Leaving the ranger center, you enter a winding path that engulfs you in large ponderosa pines and lush green undergrowth. The forest quickly engrosses you with the aromas of the pines, the crackling of twigs and pine needles underfoot and the sounds of tiny creatures scurrying through the underbrush off the trail. An occasional mule deer raises its head and stares at you inquisitively as you pass, quickly making you forget those last vestiges of civilization as you trod the half mile through this high altitude forest toward the canyon.
The half mile hike is pleasant and not at all strenuous. Walking slowly, absorbing the sights and sounds around you, it is easy to let your imagination drift back in time, perhaps a thousand years, when native people such as the Havasupai, inhabited the area. The land was sacred to the native indigenous people. The people were of the land. The land gave to the people what they needed and they in turn cared for the land.
The trail winds on through the trees and you become oblivious to all but nature surrounding you. Nature is subdued here in the forest. The quietude calms you as each of your steps brings you closer to your destination. Abruptly, the forest ends and you emerge on a sweeping vista so grand that it immediately overwhelms your senses and emotions.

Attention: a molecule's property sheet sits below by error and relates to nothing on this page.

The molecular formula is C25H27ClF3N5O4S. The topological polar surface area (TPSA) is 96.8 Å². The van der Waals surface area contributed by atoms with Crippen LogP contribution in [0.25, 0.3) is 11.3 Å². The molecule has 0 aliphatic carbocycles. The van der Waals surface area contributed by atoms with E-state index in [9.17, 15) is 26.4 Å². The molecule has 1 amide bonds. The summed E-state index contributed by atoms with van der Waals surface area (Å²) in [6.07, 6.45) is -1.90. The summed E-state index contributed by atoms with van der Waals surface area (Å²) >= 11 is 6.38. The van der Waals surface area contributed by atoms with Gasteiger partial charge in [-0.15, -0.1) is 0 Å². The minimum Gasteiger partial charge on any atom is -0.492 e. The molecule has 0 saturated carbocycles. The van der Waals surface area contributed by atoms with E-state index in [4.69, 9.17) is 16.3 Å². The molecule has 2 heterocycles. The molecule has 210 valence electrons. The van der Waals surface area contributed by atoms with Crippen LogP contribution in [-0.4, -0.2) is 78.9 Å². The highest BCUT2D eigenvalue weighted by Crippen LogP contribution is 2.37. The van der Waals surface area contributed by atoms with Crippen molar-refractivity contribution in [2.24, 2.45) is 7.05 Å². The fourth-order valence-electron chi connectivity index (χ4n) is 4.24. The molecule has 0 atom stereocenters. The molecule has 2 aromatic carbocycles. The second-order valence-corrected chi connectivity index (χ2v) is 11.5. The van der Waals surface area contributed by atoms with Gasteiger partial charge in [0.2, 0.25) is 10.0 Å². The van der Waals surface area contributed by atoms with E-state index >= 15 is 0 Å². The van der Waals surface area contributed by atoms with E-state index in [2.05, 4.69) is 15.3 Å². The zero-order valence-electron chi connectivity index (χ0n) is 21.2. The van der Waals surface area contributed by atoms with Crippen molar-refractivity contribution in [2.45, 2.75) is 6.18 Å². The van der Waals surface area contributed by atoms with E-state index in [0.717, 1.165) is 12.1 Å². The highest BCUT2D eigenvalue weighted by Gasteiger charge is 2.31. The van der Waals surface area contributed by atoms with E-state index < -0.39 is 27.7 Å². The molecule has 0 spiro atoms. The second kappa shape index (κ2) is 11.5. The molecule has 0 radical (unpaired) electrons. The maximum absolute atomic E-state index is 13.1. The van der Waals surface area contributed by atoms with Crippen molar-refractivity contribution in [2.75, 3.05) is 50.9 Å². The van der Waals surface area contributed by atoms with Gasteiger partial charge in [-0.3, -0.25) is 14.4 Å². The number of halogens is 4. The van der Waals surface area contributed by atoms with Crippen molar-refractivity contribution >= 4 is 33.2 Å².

The canyon’s south rim, within feet of you as you leave the forest, precipitously drops as much as a mile to the canyon floor. There, the Colorado River, winds its way through the gorge it carved out over millions of years for approximately 277 miles and is the lifeblood of the canyon. Your gaze across the chasm can take in as much as 18 miles distance to the north rim. The canyon walls are a testament to the living history of the earth. Each layer of coloring in the walls describes an era of time during the earth’s evolution to modern times.
Standing on the edge of the canyon rim, the great Colorado River appears to be just a small stream so far below. The vastness is so overwhelming that it is with great difficulty to be able to describe the immense grandeur of the Grand Canyon. As you peer down into this great chasm carved out over the millennia, you must realize you are also peering back in time. The earth has shaped and reshaped itself over these millions of years as the canyon is a living testament to. What imaginable creatures once roamed a flat plain here when the river was just a trickle? What ancient people lived along the river and the canyon? We as modern humans have been granted the privilege to enjoy this natural wonder and to be the modern stewards and caretakers.